Continuation of this post.

Forty-four hours of travelling, in total, from Rosario to Rome, by pullman, by plane, and by train. With 40 kilos of books and papers.

I had a flight for Rome that was programmed to take off from Ezeiza, the International airport of Buenos Aires, on April 13th, but I decided to take the one organized by the Italian government for March 23th, a special flight set up to bring back home Italian citizens abroad, before a complete shut down of international flights from Argentina to our country. There were no flights from Rosario, my city, to Buenos Aires, though, but I managed to find a company that organizes transportations by pullman from one city to the other, in Argentina: Tienda Leon.

So, on March 22nd, I moved to Ezeiza where I waited several hours before sitting on my chair, on a brand new Boeing 787 bearing the colours of the Italian company Neos.

While at the airport, I met most of the Italians that were going to get the same flight, all wearing their masks. Some of them with some very fancy models, that made them look like a Star Wars character. I was there, well aware that I was going far beyond the limit set by my disease. I had to lay down continuously and I could see how frail I was in comparison with the other passengers waiting for the flight. No one knew how sick I was, I told nobody. No one knew that I have been living in my bedroom for most of the last 20 years. And that this was the very first long travel abroad for me.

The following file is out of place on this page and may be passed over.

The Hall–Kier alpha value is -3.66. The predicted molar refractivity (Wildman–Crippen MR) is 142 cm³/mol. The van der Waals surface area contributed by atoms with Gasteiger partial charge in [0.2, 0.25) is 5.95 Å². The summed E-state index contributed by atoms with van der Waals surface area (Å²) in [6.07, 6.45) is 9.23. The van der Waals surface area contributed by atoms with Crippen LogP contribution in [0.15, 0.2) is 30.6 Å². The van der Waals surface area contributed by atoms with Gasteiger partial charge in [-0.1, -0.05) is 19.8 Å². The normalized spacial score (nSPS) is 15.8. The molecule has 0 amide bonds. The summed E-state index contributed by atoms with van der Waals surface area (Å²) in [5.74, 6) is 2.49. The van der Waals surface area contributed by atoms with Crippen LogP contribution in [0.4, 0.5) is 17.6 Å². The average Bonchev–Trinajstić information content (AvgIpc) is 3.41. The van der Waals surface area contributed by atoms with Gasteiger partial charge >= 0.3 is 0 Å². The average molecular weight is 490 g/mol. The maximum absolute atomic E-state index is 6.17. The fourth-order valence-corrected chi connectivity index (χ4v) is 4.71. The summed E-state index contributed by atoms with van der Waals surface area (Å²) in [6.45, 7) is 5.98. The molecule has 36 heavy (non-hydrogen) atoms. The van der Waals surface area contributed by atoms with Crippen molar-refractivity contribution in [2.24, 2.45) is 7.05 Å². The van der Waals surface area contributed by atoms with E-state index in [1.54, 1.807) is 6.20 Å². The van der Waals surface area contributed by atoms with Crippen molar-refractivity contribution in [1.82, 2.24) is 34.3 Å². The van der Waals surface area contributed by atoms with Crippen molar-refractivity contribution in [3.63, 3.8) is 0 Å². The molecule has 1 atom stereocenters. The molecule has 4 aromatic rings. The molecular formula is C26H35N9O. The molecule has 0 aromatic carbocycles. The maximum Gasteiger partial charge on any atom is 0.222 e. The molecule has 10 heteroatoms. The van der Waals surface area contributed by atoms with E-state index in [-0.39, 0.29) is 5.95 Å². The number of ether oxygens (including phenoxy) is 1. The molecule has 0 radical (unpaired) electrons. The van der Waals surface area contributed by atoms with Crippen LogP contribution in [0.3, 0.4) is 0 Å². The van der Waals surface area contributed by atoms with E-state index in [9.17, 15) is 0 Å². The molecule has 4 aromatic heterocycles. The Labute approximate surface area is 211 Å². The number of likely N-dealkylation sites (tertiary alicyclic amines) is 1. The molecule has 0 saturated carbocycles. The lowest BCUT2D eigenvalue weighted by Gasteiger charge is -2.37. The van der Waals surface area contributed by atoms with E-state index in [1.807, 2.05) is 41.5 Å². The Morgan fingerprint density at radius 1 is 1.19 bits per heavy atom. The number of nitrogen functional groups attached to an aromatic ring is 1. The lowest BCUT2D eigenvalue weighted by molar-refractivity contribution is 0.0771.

I have just received the notification that my flight for April 13th has been cancelled, so my choice to come back as soon as possible has been a wise one. I took that decision also because of the advice from the diplomatic offices of the Italian Consulate in Rosario.

A friend has crafted the picture above, not knowing how much Indiana Jones has meant for me when I was a teenager. But, even though an appealing adventure, the tragedy behind it is real, it is not a movie. Once in Milan, I could start seeing the effects of the pandemic in the eyes of the staff of the airport of Malpensa: the fear and the concern. Then I moved from Milan to Fiumicino, where I found a train for Rome, my city. A city that I left two and a half months ago full of life and noise, now empty as in a dream.



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